Mission Overview
The NASA Infrared Telescope Facility (IRTF) is one of the telescopes that makes up the Maunakea Observatories on the Big Island of Hawai’i. Maunakea is a place of immense reverance and cultural importance within the indigenous Hawaiian community. The NASA Astrobiology Program and the researchers we support are deeply grateful for the opportunity to conduct scientific research using the facilities currently located on the mountain.

The NASA Infrared Telescope Facility (IRTF) is a 3.2 meter telescope optimized for infrared observations, and is managed for NASA by the Institute for Astronomy at the University of Hawai`i. NASA is responsible for the costs of operation and the National Science Foundation (NSF) provides support for new instrumentation through the peer review process. Observing time is open to the entire astronomical community.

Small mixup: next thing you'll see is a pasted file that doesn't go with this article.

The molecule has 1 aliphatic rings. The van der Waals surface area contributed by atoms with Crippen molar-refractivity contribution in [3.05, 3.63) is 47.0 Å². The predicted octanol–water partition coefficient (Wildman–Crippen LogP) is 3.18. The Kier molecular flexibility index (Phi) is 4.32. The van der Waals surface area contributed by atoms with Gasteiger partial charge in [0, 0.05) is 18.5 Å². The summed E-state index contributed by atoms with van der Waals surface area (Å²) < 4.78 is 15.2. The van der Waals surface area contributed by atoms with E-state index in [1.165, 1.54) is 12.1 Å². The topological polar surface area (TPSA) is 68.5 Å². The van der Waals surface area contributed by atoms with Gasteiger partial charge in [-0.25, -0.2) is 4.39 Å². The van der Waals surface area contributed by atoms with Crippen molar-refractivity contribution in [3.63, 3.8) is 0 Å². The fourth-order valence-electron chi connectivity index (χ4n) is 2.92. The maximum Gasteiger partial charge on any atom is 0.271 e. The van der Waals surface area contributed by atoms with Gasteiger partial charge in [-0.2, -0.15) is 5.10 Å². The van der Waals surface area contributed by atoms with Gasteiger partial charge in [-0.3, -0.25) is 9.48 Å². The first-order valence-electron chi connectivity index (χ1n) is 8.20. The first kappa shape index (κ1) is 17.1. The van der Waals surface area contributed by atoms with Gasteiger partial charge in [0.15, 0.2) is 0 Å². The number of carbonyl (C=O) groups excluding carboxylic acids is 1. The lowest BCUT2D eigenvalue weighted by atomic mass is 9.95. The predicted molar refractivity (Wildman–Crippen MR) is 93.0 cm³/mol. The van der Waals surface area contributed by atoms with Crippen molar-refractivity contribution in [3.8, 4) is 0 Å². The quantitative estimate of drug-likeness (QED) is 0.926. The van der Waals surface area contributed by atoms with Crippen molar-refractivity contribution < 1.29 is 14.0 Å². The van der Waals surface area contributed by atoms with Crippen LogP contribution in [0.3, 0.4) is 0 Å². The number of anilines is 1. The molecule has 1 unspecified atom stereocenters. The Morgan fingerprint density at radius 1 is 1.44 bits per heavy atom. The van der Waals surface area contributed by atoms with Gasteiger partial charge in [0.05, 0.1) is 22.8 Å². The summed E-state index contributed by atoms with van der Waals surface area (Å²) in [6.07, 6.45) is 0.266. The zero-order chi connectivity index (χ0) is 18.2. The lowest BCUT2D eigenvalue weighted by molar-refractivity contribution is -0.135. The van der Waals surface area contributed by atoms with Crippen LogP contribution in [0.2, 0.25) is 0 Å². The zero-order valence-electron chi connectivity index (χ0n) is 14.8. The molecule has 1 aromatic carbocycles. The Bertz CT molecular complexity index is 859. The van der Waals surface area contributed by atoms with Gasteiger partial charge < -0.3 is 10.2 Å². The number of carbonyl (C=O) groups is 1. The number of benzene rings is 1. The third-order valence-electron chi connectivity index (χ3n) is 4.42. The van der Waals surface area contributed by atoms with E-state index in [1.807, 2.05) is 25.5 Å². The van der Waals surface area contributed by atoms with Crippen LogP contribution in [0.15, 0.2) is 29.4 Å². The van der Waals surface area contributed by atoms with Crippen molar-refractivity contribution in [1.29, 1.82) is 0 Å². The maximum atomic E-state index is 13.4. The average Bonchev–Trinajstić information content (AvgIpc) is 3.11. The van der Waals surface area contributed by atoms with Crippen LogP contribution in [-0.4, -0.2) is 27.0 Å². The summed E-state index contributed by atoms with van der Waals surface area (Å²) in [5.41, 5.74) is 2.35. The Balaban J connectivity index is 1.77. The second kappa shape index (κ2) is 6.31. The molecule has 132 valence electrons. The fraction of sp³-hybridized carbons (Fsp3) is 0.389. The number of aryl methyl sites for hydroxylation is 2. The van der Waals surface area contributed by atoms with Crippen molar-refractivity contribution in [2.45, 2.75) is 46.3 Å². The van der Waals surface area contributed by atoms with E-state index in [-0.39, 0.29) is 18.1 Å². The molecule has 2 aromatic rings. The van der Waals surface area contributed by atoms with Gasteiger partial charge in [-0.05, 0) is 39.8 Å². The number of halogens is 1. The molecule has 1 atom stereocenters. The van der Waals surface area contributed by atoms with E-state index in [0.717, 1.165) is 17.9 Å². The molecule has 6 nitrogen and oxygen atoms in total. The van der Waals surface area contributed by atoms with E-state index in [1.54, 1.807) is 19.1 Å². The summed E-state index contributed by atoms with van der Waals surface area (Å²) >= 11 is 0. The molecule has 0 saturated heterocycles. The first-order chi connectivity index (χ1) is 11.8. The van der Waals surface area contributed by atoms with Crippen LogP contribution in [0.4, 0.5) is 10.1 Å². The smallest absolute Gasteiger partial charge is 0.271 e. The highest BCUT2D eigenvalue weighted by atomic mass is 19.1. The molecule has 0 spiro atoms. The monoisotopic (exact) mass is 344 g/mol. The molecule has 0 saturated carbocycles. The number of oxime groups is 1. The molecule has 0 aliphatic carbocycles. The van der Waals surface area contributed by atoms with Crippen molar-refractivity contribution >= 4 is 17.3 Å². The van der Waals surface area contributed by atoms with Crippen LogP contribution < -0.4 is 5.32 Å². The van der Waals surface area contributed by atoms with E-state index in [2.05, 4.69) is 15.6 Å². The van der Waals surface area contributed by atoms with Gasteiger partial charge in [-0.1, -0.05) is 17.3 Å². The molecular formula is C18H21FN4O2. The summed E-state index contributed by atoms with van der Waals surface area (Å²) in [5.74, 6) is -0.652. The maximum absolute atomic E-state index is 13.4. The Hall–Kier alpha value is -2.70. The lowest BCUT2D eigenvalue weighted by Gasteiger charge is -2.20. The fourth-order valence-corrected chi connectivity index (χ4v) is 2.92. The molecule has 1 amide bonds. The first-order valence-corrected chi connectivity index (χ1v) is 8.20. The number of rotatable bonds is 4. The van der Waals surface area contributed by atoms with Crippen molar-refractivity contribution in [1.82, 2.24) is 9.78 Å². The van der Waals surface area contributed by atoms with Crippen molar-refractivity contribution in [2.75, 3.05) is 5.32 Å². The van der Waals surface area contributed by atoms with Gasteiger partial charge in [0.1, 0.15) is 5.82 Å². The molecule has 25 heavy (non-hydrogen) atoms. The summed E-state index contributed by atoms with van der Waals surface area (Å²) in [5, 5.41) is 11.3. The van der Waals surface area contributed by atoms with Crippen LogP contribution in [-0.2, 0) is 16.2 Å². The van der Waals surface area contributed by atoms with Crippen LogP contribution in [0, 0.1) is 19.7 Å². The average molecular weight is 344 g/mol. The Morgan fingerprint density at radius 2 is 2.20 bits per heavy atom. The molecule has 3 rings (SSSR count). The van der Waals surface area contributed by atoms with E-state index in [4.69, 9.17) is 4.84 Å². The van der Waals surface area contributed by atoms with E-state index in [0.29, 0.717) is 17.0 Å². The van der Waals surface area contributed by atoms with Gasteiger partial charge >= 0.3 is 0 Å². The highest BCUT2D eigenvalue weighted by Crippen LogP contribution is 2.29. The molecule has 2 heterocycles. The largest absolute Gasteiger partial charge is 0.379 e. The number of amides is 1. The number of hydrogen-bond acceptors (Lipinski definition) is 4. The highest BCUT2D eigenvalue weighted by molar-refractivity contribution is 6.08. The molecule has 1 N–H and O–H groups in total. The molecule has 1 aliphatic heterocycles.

Relevance to Astrobiology
Although the facility is a ground-based observatory, the NASA IRTF has played an important role in NASA’s exploration of the Solar System. The NASA IRTF was originally built to support exploration missions, including NASA’s Voyager missions to the outer planets. Today, the facility continues to make observations in support of NASA spacecraft missions, mission planning, and science objectives.

The facility has been used to make a number of important observations of objects in the Solar System that are targets of astrobiology research, including asteroids and comets, Mars, and the moons of giant planets like Jupiter and Saturn. Fifty percent of the observing time for the NASA IRTF is reserved for observations of objects in the Solar System. In additon, the NASA IRTF is also used to make observations beyond our solar system, and this data is helping to inform studies of potentially habitable worlds around distant stars.

NASA Astrobiology Involvement
Data from NASA IRTF informs numerous studies supported by the NASA Astrobiology Program, including the work of researchers supported by the Emerging Worlds program and the NExSS  RCN.